For the most part, I read speculative fiction, also known as either Science Fiction or Fantasy, and more specifically Urban Fantasy, Dystopian Fantasy...moreFor the most part, I read speculative fiction, also known as either Science Fiction or Fantasy, and more specifically Urban Fantasy, Dystopian Fantasy, and Steampunk, especially the Young Adult iterations of those sub-genres. Every once in awhile though, I have to surface from the vast deeps of the story ocean and take a breath of salt-tinged non-fiction air.
When it comes to non-fiction, I like histories with unusual focuses and memoirs of people doing interesting and odd things. Salt: A World History by Mark Kurlansky is a favorite example of the former.
For a specimen of the latter you needn’t go much further than Avi Steinberg’s Running the Books: The Adventures of an Accidental Prison Librarian. This one was an NPR recommendation, and typical of the breed: brainy, insightful, and well-written.
Here’s the gist of it: The author, after an interesting but ultimately isolating career as an obituary writer for the Boston Globe newspaper, stumbles across a job working in the library of a nearby prison. He takes it, not out of an overabundance of idealism, but largely because the job comes with benefits.
I don’t really know how to review a book like this—I certainly can’t compare it to others of its kind that I’ve read. I really liked it, if that helps. Steinberg does a great job of describing the people and place, tells the stories of those people in that place well, and then reflects on them in deep and poignant ways, without making it obvious that he’s doing so. He makes the prisoners real, discovering for himself the humanity they hide, while not in the end shielding us from the fact that some of them have done horrible things.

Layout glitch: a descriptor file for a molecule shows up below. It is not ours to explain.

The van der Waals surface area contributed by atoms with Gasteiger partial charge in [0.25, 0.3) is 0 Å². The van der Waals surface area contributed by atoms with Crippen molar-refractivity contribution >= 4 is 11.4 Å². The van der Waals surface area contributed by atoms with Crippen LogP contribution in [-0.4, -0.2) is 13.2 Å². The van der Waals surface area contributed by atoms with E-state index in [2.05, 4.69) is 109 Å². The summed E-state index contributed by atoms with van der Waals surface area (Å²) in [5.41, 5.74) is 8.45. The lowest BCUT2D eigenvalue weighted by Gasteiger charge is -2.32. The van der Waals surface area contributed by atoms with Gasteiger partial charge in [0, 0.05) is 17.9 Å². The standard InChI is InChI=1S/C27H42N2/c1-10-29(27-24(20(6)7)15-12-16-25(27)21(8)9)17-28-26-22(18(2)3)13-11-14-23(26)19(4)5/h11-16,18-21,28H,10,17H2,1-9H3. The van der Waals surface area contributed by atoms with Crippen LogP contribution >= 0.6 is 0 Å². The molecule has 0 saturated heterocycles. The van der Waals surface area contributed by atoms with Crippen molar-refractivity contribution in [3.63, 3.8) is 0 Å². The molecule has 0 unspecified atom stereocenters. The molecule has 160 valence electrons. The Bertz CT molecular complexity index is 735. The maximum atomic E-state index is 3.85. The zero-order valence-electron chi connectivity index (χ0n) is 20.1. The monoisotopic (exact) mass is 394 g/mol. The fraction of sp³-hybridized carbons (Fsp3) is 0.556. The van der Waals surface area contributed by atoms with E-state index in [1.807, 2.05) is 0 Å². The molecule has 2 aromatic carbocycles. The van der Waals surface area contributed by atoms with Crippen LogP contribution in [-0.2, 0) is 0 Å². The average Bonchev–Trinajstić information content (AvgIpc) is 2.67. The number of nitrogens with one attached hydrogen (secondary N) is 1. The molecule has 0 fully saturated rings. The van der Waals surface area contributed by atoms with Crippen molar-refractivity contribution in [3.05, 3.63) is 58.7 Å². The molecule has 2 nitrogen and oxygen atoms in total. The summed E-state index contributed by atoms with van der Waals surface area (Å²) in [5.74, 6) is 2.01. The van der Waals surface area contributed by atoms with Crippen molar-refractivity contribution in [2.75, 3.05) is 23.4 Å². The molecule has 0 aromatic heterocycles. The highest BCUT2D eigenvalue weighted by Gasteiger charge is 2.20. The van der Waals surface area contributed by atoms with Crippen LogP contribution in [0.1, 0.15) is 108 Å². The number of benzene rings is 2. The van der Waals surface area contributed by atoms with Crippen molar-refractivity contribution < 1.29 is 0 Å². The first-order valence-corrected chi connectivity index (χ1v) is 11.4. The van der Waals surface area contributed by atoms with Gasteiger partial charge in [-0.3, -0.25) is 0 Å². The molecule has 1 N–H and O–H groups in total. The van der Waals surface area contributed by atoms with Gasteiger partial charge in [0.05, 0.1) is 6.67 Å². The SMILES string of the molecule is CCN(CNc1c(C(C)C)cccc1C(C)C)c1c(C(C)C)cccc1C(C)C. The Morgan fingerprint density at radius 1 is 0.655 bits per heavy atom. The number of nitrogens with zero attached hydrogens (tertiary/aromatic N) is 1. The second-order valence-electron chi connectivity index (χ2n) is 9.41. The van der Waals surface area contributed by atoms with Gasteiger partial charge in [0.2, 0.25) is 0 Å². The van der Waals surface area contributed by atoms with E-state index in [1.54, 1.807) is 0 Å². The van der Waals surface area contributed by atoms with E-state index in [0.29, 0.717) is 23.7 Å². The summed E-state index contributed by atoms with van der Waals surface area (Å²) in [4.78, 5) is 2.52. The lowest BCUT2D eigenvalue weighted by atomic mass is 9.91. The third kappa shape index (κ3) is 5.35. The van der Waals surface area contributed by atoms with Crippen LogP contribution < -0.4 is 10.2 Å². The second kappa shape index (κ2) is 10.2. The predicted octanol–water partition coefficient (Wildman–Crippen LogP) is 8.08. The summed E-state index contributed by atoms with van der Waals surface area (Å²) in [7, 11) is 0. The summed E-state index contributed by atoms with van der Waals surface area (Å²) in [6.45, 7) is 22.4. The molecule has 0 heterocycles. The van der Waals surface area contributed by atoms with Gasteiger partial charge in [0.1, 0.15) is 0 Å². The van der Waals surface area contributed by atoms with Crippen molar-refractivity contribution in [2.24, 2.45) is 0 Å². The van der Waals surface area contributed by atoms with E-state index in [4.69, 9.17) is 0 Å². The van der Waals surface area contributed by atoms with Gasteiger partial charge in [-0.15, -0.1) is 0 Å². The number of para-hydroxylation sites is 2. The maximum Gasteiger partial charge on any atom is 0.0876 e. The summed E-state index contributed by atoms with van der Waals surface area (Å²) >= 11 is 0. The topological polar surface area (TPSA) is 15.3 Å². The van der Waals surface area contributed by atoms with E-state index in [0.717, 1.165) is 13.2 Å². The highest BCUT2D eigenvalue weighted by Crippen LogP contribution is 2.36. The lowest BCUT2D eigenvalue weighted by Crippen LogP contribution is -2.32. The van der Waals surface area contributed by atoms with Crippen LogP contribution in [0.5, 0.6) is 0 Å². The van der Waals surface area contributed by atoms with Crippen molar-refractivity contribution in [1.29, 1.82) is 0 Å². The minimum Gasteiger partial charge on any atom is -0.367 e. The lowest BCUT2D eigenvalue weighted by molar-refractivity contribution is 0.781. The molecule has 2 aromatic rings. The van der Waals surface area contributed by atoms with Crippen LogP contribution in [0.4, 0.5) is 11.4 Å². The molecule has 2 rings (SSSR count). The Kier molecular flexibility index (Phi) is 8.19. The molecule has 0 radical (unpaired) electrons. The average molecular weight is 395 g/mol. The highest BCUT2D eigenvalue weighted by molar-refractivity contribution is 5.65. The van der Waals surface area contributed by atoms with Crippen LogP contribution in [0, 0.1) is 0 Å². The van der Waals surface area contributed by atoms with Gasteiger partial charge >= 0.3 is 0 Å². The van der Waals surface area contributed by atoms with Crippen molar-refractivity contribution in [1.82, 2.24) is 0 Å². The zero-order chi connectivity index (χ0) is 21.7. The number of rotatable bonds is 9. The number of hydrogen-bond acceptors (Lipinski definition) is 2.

The tragedy of the lives lived in prison, both prisoners and guards, grows in your mind as you read. I guess that’s the last thing I’ll say about this book: that it lets you figure out for yourself what to think. This isn’t an argument for overhauling the prison system, or a manifesto on human liberty, or a condemnation of our society. You could draw any of those conclusions if you were inclined to, but they’d be your conclusions, not something the author is forcing on you. (less)
I read Richard Kadrey's "Sandman Slim" back in June and loved it. I anticipated the next novel featuring the same main character with such excitement...moreI read Richard Kadrey's "Sandman Slim" back in June and loved it. I anticipated the next novel featuring the same main character with such excitement that I pre-ordered it twice. Both copies showed up last week. I read one. Might read the other too, it was so much fun.
I still maintain that Stark, a.k.a. Sandman Slim, is the R rated Harry Dresden. "Kill the Dead" is a first person, present tense, noir detective story with a thoroughly modern feel. If 'gritty' weren't such an overused descriptor of urban fantasy, I'd call it that, but it would be an understatement. Kadrey make's 'gritty' look like a feather bed.
So enough gushing, here's a specific that I love about these novels: Kadrey has a way with comparisons--similes, metaphors, etc.--that is jolting while at the same time blending in with his narrative. Instead of calling a street quiet, it is "a funeral on Christmas morning." Instead of saying he's bloody all over, he "looks like I'd been sumo wrestling in a barbwire kimono."